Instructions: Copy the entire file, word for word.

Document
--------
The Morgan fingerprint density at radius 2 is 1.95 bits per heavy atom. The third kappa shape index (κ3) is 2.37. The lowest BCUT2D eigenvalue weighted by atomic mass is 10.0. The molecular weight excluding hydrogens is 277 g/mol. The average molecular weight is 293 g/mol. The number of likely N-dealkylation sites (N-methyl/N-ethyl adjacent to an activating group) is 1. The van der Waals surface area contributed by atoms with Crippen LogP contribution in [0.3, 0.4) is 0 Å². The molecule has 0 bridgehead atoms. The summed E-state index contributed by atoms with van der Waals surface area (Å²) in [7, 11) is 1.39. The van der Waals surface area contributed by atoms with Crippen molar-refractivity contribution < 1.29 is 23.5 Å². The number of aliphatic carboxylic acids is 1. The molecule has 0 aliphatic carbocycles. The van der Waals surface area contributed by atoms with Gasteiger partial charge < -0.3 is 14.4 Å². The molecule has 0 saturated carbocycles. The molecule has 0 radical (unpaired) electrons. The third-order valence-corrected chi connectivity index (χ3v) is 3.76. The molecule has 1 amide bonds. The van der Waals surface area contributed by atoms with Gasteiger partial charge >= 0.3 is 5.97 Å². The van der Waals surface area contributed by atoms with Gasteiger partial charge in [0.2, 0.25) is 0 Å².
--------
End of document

The Morgan fingerprint density at radius 2 is 1.95 bits per heavy atom. The third kappa shape index (κ3) is 2.37. The lowest BCUT2D eigenvalue weighted by atomic mass is 10.0. The molecular weight excluding hydrogens is 277 g/mol. The average molecular weight is 293 g/mol. The number of likely N-dealkylation sites (N-methyl/N-ethyl adjacent to an activating group) is 1. The van der Waals surface area contributed by atoms with Crippen LogP contribution in [0.3, 0.4) is 0 Å². The molecule has 0 bridgehead atoms. The summed E-state index contributed by atoms with van der Waals surface area (Å²) in [7, 11) is 1.39. The van der Waals surface area contributed by atoms with Crippen molar-refractivity contribution < 1.29 is 23.5 Å². The number of aliphatic carboxylic acids is 1. The molecule has 0 aliphatic carbocycles. The van der Waals surface area contributed by atoms with Gasteiger partial charge < -0.3 is 14.4 Å². The molecule has 0 saturated carbocycles. The molecule has 0 radical (unpaired) electrons. The third-order valence-corrected chi connectivity index (χ3v) is 3.76. The molecule has 1 amide bonds. The van der Waals surface area contributed by atoms with Gasteiger partial charge >= 0.3 is 5.97 Å². The van der Waals surface area contributed by atoms with Gasteiger partial charge in [0.2, 0.25) is 0 Å².